ACDE BD ABCE ACF DEF ABCDF BEF BCDF ABEF CF ADEF ABD BCE A CDE AC DE ABCD BE F ACDEF BDF ABCEF ABDF BCEF AF CDEF BCD ABE C ADE BDE ABC E ACD ABCDEF BF ACEF DF CEF ADF BCDEF ABF AE CD ABDE BC ABCDE B ACE D BDEF ABCF EF ACDF AEF CDF ABDEF BCF CE AD BCDE AB
 0 29 40 53 22 11 62 35 46 51 6 27 56 37 16 13 20 9 60 33 2 31 42 55 58 39 18 15 44 49 4 25 41 52 1 28 63 34 23 10 7 26 47 50 17 12 57 36 61 32 21 8 43 54 3 30 19 14 59 38 5 24 45 48

### Making Numerical Squares

The alphabetical square above is obviously pan-magic because:

• Every possible combination of letters is used, which is essential to obtain a complete sequence of numbers from 0 to 63.
• All rows, columns, and diagonals contain every letter four times.

The alphabetical square generates the adjoining numerical square by substituting A=32, B=16, C=8, D=4, E=2, and F=1. This regular, order 8, pan-magic square is just one of the 720 substitutions which are possible by substituting 32, 16, 8, 4, 2, and 1 for the six letters.

Succeed Fail
1,2,3,4,5,6 1,2,3,4,5,9
1,2,3,4,5,7 1,2,3,4,5,10
1,2,3,4,5,8 1,2,3,4,5,12
1,2,3,4,5,11 1,2,3,4,6,9
1,2,3,4,6,7 1,2,3,4,6,10
1,2,3,4,6,8 1,2,3,4,6,11
1,2,3,4,6,12 1,2,3,4,7,8

### Other Combinations of the Carpets

The Alphabetical Square above was derived from carpets: 1, 2, 3, 4, 5, and 6. There are, however, twelve carpets and they can be combined in many different ways to produce different Alphabetical Squares. I have found no intuitively obvious rule to predict which combinations create order-8, pan-magic squares. The table on the right shows the start of a lengthy list of test results showing which sets make, and which sets fail to make, pan-magic squares.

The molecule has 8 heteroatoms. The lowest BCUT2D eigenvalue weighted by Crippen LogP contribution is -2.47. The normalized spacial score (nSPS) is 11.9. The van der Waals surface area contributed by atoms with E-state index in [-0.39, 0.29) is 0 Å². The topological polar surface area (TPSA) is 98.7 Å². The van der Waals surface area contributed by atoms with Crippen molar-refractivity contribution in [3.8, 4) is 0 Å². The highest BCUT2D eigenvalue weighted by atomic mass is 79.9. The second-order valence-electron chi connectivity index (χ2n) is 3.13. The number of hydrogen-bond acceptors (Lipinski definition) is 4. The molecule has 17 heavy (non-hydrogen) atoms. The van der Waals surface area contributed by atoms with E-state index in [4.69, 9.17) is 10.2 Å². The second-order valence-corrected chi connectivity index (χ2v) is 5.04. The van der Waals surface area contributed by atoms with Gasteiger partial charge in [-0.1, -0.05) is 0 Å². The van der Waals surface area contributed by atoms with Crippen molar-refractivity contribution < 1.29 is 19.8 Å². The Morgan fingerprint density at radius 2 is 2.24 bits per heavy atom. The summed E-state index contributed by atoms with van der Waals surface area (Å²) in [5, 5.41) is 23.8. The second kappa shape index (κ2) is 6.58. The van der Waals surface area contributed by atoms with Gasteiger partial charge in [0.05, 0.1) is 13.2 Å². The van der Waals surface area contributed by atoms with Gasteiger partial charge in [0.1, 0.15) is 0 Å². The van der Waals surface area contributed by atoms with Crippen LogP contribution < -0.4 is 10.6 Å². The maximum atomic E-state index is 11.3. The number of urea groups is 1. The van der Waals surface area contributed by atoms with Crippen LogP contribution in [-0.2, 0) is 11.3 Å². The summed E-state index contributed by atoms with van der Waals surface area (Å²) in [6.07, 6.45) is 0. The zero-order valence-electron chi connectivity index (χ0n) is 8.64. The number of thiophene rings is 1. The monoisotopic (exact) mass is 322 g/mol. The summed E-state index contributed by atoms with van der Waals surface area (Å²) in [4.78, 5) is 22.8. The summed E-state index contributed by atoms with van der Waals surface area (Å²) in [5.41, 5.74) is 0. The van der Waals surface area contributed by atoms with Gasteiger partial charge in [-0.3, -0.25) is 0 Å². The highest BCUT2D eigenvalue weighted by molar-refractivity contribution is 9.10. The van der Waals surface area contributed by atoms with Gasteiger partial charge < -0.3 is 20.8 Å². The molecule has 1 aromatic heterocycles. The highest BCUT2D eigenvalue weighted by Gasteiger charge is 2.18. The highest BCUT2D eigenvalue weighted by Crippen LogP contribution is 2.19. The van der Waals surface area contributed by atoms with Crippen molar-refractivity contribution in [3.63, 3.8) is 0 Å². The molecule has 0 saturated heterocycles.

### Other Variations on the Carpets

Some of the component carpets, e.g., 9 and 10, appear to allow translocation by one cell while still remaining able to from an orthogonal pair but initial experiments suggest they will not combine with other carpets to form pan-magic squares or, if they do so it appears to be only infrequently.

### Total Number of Regular, Order 8, Pan-Magic Squares.

Orders 4 and 5 are kind and allow easy construction and counting of all the possible pan-magic squares. (Order 6 is not pan-magic.) Order 7 is different; construction of regular pan-magic squares using magic carpets is efficient, and counting the results easy. Unfortunately, additional irregular squares can be made by "pair-wise exchange". Therefore, although counting regular, order 7, pan-magic squares may have been easy; counting them all will be daunting.

Order 8 is an even greater challenge. Like order 7 before it, the magic carpet approach is an efficient way to construct squares but it is not consistent. Some, probably all, of the component magic carpets, fail to generate magic squares in some combinations. In addition, some of the larger patterns may be offset by translocation with unpredictable effects on the output. Counting the regular order 8, pan-magic squares appears to be impossible using this approach.

### Invitation:

Will some combinatorial mathematician help me? Is there a way of linking the magic carpet approach to creating order-8, pan-magic squares to this unresolved question of their ennumeration?